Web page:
Coming back to ladies travelling around in the country, It is recommended to always travel with a partner who is preferably a male, know you surroundings well – stay tuned, be alert whilst walking on the streets – do not listen to music, don’t wear heavy gold jewellery or display expensive gadgets like iPhone. Call ahead a friend or mate whilst using a taxi – note the info provided about the driver in the taxi. Have someone on speed-dial on your phone for emergencies. If accosted by such hooligans, be strong, do not fear. Call for Help from driver passengers, driver, make a lot of noise, threaten to call the police and do call if necessary.
Is there Hope for the future given the current state? What we need is a good education starting not in schools but at Homes. The parents are to be blame for nor providing a good upbringing to these youth. We really hope and pray that the situation improves for the benefit of society in Kuwait.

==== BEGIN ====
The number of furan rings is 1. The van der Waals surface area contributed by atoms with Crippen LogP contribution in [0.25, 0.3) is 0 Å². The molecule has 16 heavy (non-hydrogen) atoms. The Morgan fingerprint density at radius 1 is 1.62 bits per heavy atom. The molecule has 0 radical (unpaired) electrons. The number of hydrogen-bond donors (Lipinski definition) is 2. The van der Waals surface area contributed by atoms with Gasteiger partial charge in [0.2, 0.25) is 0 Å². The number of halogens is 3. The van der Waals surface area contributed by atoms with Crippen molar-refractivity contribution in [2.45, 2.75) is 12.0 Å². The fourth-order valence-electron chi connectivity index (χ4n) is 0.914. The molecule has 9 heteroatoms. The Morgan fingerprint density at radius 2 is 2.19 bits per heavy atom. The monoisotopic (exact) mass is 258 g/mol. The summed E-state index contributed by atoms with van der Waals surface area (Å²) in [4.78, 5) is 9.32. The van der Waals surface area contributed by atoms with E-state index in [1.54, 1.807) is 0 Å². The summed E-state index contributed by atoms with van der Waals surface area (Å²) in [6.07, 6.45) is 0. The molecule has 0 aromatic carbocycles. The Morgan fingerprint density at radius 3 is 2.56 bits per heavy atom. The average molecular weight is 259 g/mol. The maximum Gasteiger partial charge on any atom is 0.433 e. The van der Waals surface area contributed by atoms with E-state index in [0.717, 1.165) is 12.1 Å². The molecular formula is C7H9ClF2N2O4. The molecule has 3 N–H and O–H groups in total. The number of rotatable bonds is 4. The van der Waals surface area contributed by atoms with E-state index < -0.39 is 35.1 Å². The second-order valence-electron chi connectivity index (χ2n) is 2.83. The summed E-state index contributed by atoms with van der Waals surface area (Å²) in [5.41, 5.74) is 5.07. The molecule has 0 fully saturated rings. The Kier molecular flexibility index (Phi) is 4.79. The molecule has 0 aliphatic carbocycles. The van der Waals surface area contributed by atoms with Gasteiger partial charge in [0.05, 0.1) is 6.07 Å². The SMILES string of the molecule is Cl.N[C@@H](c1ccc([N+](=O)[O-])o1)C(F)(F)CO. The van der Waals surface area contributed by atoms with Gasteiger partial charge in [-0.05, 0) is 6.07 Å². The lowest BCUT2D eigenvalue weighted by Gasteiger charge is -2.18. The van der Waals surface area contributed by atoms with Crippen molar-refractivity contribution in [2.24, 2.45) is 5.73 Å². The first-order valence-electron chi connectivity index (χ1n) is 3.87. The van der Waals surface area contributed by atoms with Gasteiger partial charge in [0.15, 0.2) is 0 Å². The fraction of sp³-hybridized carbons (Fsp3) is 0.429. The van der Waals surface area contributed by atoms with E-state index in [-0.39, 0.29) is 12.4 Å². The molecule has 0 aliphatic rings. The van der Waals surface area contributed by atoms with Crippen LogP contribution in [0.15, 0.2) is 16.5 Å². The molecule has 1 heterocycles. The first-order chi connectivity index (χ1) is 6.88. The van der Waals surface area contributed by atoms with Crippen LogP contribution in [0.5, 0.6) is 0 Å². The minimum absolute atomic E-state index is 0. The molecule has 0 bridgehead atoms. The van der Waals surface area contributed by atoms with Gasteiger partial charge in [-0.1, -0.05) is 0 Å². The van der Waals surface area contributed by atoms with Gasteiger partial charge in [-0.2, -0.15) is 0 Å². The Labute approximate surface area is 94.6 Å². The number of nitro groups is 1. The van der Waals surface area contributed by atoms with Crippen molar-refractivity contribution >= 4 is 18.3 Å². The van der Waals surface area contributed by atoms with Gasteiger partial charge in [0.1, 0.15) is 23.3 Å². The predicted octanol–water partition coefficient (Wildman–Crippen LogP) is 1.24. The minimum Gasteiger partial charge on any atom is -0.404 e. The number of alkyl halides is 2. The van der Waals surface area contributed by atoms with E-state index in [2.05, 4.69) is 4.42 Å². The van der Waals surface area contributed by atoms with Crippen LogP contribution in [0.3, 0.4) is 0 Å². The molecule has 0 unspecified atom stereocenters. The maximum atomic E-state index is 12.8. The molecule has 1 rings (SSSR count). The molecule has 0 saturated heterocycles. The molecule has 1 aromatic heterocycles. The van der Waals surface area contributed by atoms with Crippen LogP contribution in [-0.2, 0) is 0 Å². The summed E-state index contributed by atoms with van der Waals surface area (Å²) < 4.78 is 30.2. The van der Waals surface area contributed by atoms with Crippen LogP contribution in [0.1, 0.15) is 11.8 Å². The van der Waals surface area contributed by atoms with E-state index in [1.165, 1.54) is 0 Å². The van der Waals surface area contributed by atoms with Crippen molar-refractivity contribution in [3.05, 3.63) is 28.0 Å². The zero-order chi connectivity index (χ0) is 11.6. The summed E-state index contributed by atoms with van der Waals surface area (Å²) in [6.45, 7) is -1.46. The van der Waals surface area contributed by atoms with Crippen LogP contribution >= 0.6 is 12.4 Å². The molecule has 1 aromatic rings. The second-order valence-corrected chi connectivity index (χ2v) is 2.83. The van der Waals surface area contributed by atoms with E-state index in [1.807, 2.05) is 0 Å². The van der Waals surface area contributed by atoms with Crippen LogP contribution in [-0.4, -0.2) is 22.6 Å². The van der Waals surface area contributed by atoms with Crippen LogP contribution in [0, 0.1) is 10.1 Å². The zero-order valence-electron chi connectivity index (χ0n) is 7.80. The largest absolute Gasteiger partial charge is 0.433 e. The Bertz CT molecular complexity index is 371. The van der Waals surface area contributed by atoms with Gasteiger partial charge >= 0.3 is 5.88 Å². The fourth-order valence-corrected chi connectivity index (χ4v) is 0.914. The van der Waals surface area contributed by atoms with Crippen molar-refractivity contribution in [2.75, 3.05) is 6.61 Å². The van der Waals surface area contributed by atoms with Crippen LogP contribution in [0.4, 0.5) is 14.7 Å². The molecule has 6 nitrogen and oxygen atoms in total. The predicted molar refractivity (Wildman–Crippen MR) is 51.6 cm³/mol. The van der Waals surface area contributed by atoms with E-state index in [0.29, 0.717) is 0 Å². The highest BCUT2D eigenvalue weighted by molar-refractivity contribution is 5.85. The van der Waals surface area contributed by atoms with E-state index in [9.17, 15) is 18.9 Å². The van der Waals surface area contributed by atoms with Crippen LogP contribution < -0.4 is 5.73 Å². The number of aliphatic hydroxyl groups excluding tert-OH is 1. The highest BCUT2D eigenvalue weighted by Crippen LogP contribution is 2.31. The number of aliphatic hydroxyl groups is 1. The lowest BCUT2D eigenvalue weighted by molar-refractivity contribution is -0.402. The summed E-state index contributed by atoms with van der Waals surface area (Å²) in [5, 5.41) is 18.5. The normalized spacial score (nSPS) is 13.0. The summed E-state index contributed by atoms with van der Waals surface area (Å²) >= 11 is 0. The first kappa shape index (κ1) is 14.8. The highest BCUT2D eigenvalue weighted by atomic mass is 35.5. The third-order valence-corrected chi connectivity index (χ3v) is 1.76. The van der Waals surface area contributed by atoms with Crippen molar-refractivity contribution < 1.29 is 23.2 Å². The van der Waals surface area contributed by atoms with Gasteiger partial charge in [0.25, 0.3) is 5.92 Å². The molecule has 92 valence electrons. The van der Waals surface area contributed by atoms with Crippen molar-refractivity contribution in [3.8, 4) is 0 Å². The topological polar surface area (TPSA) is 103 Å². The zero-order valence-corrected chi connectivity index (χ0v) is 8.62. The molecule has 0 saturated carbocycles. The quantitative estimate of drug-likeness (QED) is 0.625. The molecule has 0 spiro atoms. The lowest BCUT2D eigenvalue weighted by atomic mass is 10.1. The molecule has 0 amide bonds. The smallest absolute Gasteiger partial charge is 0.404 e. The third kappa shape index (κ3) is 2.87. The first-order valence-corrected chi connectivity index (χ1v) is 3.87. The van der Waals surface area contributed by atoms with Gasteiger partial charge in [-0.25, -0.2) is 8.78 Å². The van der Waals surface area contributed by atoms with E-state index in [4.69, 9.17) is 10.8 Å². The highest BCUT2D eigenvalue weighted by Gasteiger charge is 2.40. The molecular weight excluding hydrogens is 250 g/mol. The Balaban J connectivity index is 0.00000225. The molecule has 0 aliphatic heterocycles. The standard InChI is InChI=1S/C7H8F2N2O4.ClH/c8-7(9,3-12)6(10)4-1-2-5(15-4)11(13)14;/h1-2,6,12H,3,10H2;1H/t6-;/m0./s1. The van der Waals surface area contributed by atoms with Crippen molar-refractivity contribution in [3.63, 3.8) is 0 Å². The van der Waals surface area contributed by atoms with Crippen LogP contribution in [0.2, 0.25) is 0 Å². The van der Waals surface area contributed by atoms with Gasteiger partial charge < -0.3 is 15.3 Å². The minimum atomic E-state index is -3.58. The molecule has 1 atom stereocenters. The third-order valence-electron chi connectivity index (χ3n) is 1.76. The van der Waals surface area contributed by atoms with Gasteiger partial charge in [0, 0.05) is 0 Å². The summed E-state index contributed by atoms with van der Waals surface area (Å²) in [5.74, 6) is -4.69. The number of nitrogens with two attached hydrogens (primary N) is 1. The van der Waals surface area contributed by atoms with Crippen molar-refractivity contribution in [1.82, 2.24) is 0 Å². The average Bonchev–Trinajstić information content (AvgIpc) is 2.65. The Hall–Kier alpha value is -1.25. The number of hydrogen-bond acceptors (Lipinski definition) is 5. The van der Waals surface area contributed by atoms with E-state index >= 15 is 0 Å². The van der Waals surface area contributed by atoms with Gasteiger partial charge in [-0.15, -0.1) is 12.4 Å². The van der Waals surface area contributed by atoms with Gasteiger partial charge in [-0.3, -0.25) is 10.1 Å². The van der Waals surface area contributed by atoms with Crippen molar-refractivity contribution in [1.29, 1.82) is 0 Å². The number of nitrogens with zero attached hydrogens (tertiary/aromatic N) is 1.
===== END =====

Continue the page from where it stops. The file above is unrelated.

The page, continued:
I appeal to all people reading this article, and if you are in a position of power, to kindly Make A Difference , do what it takes, to Help people, especially women to feel safe in our country, to carry on their tasks without the fear of being abused and tortured, that the guilty may be punished for their wrong doings and thus our society could prosper in the future.
Citybus: We appeal to kindly investigate into this matter and provide justice. Your drivers should be trained to handle these cases and help women in need. Awaiting your feedback on this incident.
This lady and all the ladies who have been abused appeals for justice and she should be given just that. Won’t you Help Make a Difference?
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Video taken by this lady during the incident: